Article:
Building meaningful relationships with top talent always has been important to companies, but in such a high-turnover and robust economy, those relationships are more crucial than ever. A solid—or even above-par—relationship with quality talent can be the difference-maker in closing a desired candidate.
By taking a closer look at your company’s current relationship-cultivating strategies, you may be able to improve upon or even supplement methods that will increase the odds of landing that next-great hire. Here are three such strategies to consider.
1. Tailor Your “Why” for Reaching Out
Are you truly personalizing your online outreach?
“As a recruiter, ask yourself: ‘Am I giving them privileged information about my company that they in particular might find meaningful?’” suggests Aline Lerner, Founder and CEO, interviewing.io in Always be Selling: a Recruiter’s Cheat Sheet. After examining 8,000 messages sent to candidates, recruiting expert Lerner “found that only ~0.8% were truly personalized.”
And, the value to customizing your communications is measurably profound. According to a Yahoo recruiter, who invests considerable time researching candidates before reaching out, her “response rate jumps to 60-70%” when she demonstrates deep customization to the candidate vs. a 25% response rate when her emails are only mildly tailored.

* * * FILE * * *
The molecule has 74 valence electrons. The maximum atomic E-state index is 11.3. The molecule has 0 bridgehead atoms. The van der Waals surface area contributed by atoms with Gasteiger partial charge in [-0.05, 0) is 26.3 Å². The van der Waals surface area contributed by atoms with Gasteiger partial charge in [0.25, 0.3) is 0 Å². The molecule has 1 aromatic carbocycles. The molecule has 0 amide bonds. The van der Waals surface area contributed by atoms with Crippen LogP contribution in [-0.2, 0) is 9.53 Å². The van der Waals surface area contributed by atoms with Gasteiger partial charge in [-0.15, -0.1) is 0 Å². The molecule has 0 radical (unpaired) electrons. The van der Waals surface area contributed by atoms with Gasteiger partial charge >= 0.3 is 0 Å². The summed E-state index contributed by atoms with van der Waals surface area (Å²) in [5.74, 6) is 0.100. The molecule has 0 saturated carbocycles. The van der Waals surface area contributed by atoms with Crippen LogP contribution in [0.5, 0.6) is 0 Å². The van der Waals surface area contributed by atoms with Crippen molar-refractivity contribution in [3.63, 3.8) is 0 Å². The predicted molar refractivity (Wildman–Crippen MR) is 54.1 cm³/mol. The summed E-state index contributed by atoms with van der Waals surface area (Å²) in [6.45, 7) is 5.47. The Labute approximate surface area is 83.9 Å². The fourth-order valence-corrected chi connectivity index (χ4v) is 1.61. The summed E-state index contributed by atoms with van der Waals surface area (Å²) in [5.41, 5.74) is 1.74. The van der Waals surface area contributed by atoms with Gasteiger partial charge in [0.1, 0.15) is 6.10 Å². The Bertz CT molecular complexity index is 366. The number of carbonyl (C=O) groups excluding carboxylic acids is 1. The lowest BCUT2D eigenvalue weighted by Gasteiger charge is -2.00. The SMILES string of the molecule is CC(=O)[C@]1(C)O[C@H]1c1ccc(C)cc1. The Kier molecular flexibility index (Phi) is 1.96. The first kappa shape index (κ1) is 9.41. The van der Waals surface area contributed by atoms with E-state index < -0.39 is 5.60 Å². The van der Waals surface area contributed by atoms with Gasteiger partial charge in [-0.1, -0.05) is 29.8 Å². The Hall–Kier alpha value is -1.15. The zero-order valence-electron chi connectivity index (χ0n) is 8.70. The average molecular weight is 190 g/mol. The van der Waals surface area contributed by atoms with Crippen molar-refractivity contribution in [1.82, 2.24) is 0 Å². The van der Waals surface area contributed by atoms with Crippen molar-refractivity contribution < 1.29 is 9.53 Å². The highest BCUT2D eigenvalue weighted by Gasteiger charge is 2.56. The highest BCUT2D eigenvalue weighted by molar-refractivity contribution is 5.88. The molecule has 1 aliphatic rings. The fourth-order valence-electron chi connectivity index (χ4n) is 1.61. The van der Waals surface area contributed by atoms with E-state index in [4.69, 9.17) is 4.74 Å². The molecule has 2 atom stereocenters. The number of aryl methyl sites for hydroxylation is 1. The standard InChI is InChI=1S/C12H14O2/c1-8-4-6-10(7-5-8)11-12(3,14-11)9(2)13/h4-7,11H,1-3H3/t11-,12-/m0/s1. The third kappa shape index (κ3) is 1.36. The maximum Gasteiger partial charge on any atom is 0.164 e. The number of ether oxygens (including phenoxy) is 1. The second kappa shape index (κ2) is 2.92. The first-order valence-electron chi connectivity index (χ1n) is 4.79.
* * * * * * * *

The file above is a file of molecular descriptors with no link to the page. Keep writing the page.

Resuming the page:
Lars Schmidt, in Why Personalization Is the Key to Recruiting, agrees that customization is integral, and recommends including “at least one personalized element that demonstrates you’ve taken the time to explore their [the candidate’s] background.”
These elements could include the candidate’s experience, interests, education, location, etc. Schmidt also suggests specifying a call to action (CTA): “Why are you contacting this person? A referral? An application? General networking?” Clarifying your intent not only points the candidate in the right actionable direction but also demonstrates your appreciation for their time.
As well, be open to a bit of cleverness.
2. Empower Your Employees to Give Access to Their Networks
Another candidate relationship-cementing strategy is to empower those on your team to don their recruiter hat.
“Talk to any recruiter, and they’ll tell you that the best employees are often referrals,” says Tyler Bell, Head of Talent, GoGuardian, in the aforementioned Cheat Sheet.
The value of employee referrals is further fortified by a CareerBuilder survey that reports,“82% of employers rated employee referrals above all other sources for generating the best return on investment (ROI).” Additionally, experts tend to agree that the ROI-value of referred candidates extends to culture fit, retention, speed to hire, lower cost per hire, etc.
“I find myself shocked by the large number of companies who underutilize the best and most efficient source of great candidates: employee referrals,” asserts Jeff Hyman, CEO of Recruit Rockstars Executive Search and Former Forbes contributor in Let’s Toast the Holy Grail of Hiring. Hyman explains that two-thirds of companies offer referral programs, with employee referrals ranking as the number-one source of new hires in American companies. Despite this fact, few companies actually encourage those referrals.
He also describes many referral programs as “overly cumbersome and poorly run.” Instead, you should “keep it simple,” says Hyman, who recommends a straightforward internal job description with a one-click referral process.